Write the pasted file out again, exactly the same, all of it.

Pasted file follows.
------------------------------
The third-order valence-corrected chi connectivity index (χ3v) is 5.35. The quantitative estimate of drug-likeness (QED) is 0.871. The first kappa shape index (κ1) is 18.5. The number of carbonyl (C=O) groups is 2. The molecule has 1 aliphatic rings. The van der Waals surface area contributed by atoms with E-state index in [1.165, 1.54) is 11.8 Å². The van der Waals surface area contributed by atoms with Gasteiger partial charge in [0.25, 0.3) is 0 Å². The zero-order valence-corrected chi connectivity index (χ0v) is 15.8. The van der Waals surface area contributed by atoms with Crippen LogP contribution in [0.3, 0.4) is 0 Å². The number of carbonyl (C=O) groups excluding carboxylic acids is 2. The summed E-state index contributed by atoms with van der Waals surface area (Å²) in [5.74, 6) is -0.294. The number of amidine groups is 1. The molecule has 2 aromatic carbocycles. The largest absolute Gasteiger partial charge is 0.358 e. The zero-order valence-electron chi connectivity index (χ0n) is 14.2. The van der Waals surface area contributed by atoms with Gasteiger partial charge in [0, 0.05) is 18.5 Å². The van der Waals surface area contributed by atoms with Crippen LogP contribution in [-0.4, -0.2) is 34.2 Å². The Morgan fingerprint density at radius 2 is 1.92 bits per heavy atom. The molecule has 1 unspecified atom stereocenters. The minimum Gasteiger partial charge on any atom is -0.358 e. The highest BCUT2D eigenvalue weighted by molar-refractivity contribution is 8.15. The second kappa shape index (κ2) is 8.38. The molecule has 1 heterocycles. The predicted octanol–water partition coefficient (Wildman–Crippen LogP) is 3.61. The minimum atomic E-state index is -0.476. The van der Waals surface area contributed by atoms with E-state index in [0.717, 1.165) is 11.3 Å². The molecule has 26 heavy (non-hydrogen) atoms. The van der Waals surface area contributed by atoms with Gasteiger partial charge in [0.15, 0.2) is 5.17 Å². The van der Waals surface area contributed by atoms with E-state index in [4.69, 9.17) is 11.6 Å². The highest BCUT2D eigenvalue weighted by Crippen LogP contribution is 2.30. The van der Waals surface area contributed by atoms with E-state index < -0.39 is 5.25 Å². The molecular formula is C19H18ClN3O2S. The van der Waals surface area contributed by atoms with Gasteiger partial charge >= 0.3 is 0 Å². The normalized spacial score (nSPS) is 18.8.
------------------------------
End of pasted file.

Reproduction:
The third-order valence-corrected chi connectivity index (χ3v) is 5.35. The quantitative estimate of drug-likeness (QED) is 0.871. The first kappa shape index (κ1) is 18.5. The number of carbonyl (C=O) groups is 2. The molecule has 1 aliphatic rings. The van der Waals surface area contributed by atoms with E-state index in [1.165, 1.54) is 11.8 Å². The van der Waals surface area contributed by atoms with Gasteiger partial charge in [0.25, 0.3) is 0 Å². The zero-order valence-corrected chi connectivity index (χ0v) is 15.8. The van der Waals surface area contributed by atoms with Crippen LogP contribution in [0.3, 0.4) is 0 Å². The number of carbonyl (C=O) groups excluding carboxylic acids is 2. The summed E-state index contributed by atoms with van der Waals surface area (Å²) in [5.74, 6) is -0.294. The number of amidine groups is 1. The molecule has 2 aromatic carbocycles. The largest absolute Gasteiger partial charge is 0.358 e. The zero-order valence-electron chi connectivity index (χ0n) is 14.2. The van der Waals surface area contributed by atoms with Gasteiger partial charge in [0, 0.05) is 18.5 Å². The van der Waals surface area contributed by atoms with Crippen LogP contribution in [-0.4, -0.2) is 34.2 Å². The Morgan fingerprint density at radius 2 is 1.92 bits per heavy atom. The molecule has 1 unspecified atom stereocenters. The minimum Gasteiger partial charge on any atom is -0.358 e. The highest BCUT2D eigenvalue weighted by molar-refractivity contribution is 8.15. The second kappa shape index (κ2) is 8.38. The molecule has 1 heterocycles. The predicted octanol–water partition coefficient (Wildman–Crippen LogP) is 3.61. The minimum atomic E-state index is -0.476. The van der Waals surface area contributed by atoms with E-state index in [0.717, 1.165) is 11.3 Å². The molecule has 26 heavy (non-hydrogen) atoms. The van der Waals surface area contributed by atoms with Gasteiger partial charge in [0.15, 0.2) is 5.17 Å². The van der Waals surface area contributed by atoms with E-state index in [4.69, 9.17) is 11.6 Å². The highest BCUT2D eigenvalue weighted by Crippen LogP contribution is 2.30. The van der Waals surface area contributed by atoms with E-state index < -0.39 is 5.25 Å². The molecular formula is C19H18ClN3O2S. The van der Waals surface area contributed by atoms with Gasteiger partial charge >= 0.3 is 0 Å². The normalized spacial score (nSPS) is 18.8.